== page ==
Diversity and Equity awards honor CWU and Ellensburg community members


Omar Benitez

President Wohlpart giving his introductory speech.

Omar Benitez, Senior Reporter

The ninth annual CWU President’s Diversity awards kicked off on March 2 in the SURC Ballroom. 

The night began with an introduction from President Jim Wohlpart where he recognized the native tribes of this land.

“This is the historic home of the Yakama people, the Klickitat, the Palouse, the Walla Walla, the Wanapum, the Wenatchee and the Wishram people,” Wohlpart said. “They remain committed stewards of this land, cherishing it and protecting it through the generations. We are honored and grateful to be here today on their traditional lands and we give thanks to the legacy of the original people.”

The ceremony continued with a speech from guest speaker and Yakima School District Superintendent Trevor Greene. Greene is an enrolled member of the Muscogee Creek Nation and was raised on the Yakama Indian Reservation, and he talked about how he’s been trying to make an impact for the native community as an educator.

“Oftentimes, when I was growing up and even now as an educator, I would see that my people [the native community] were not even included, and that was something that was often ignored or not recognized in the field of education,” Greene said. “So I committed to making a difference for those that needed a voice.”

The award ceremony then officially began and more guest speakers stepped up to the podium to unveil the winners. The awards were divided in three categories and were given to students, faculty and staff. 

The first awards handed out were the student awards. The winners included Diversity and Equity Center Student Initiative Coordinator Paige Hall, ASCWU Equity Vice President Mariah Minjarez, ASCWU President Luis Reyes and accounting assistant Manny Valencia.

Valencia, a senior in accounting and the son of two first-generation Mexican immigrants, talked about how much this recognition means to him.

“Just to be nominated is a humbling experience, win or lose,” Valencia said. “I feel like just being nominated and recognized by my peers, that’s everything to me. So I was overwhelmed to even have my name announced and have [the diversity award] right here, I’m just very grateful.”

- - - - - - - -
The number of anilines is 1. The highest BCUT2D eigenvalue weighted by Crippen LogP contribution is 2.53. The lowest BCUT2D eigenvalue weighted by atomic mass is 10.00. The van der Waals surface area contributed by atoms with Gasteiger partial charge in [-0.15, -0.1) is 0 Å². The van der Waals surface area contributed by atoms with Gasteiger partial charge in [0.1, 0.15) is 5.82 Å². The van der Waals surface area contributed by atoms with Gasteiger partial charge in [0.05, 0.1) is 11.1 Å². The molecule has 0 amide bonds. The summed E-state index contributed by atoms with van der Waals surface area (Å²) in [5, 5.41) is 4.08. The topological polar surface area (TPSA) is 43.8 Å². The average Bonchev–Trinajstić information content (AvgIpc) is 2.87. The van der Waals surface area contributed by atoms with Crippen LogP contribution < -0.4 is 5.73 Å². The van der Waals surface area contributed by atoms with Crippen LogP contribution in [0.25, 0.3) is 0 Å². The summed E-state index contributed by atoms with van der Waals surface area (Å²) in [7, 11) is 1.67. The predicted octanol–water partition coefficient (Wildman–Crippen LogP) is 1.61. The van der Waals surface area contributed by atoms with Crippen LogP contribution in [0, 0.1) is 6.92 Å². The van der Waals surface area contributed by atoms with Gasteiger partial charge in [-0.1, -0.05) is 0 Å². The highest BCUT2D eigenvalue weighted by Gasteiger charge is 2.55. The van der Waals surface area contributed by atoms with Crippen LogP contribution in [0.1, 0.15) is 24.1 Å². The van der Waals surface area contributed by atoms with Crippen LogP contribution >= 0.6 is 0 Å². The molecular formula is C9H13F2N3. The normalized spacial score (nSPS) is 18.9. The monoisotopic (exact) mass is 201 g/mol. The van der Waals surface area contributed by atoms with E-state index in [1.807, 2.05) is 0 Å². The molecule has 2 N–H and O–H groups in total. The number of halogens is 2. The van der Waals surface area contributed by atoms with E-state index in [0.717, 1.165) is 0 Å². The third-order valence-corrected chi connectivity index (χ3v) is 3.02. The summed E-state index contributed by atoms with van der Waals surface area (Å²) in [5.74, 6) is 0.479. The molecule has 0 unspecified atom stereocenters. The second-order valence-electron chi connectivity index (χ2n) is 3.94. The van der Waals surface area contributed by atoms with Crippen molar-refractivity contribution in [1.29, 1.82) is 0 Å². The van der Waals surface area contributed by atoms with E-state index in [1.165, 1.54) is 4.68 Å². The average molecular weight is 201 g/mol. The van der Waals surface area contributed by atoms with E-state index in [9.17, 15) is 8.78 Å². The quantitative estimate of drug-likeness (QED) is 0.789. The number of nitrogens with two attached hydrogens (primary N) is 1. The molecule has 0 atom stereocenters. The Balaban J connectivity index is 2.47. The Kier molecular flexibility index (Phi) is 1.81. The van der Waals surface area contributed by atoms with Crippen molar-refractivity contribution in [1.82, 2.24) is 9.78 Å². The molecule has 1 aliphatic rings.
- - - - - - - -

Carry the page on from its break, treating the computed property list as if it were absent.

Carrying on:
The second round of awards handed out was the faculty awards, and there were a total of five winners, including Assistant Professor in economics Tennacia Dacass, Director of Bands T. Andre Feagin, Professor of business Sayantanni Mukherjee, Associate Professor in physics Darci Snowden and Director of El Centro LatinX for Latino and Latin American Studies Christina Torres-Garcia.

Feagin, who’s been director of bands for three years, talked about how important diversity is in university in making an inclusive atmosphere for everyone.

“The real conversation is belonging and inclusivity, and those have to do with atmosphere and how people feel in an environment,” Feagin said. “I think before we can talk about diversity from a number sake, we have to talk about how inclusivity and belonging impact why people go to places and more importantly, why people stay at places.”

Five awards were also given out to staff; including Assistant Director of Leadership and Development Fiona Corner, Regional Director Mishel Kuch, Exploratory Academic Advisor Jessica Murillo-Rosales Davis, Assistant Director of Culinary Operations Joe Ritchie and Disability and Accessibility Consultant Kendall Smart.

Growing up in a first generation immigrant Guatemalan home, Murillo-Rosales faced her share of obstacles that comes with being from a first generation family, like being first in the family to attend college. In her role as advisor, she does her best to guide students who find themselves in similar situations she was in.

“Going through college and being a first generation college student, a child of immigrants, I recognized that there were privileges out there that I might not be able to achieve in one way due to my ethnicity,” Murillo-Rosales said. “That’s why I became an advisor, to try to help remove some of these barriers and make sure that they feel welcomed and they have the resources they need to stay.”

The final award given out of the night was the Bobby Cummings Lifetime Achievement Award that was awarded to former Vice President of Inclusivity and Diversity Dr. Kandee Cleary.

The awards were started by Cleary as a way to honor those individuals working to spread diversity and equity on campus.

“This was her vision, to elevate the work of diversity, equity and inclusion on our campus,” Wohlpart said. “She did it to recognize the people doing this really important and hard work.”

According to Wohlpart, all winners and nominees were nominated by other students, faculty and staff with nomination forms that get emailed out to the university community.

Nominations for next year’s awards begin in November and nominations will be collected in January, according to Wohlpart.

Navigate Left
Navigate Right
Navigate Left
Navigate Right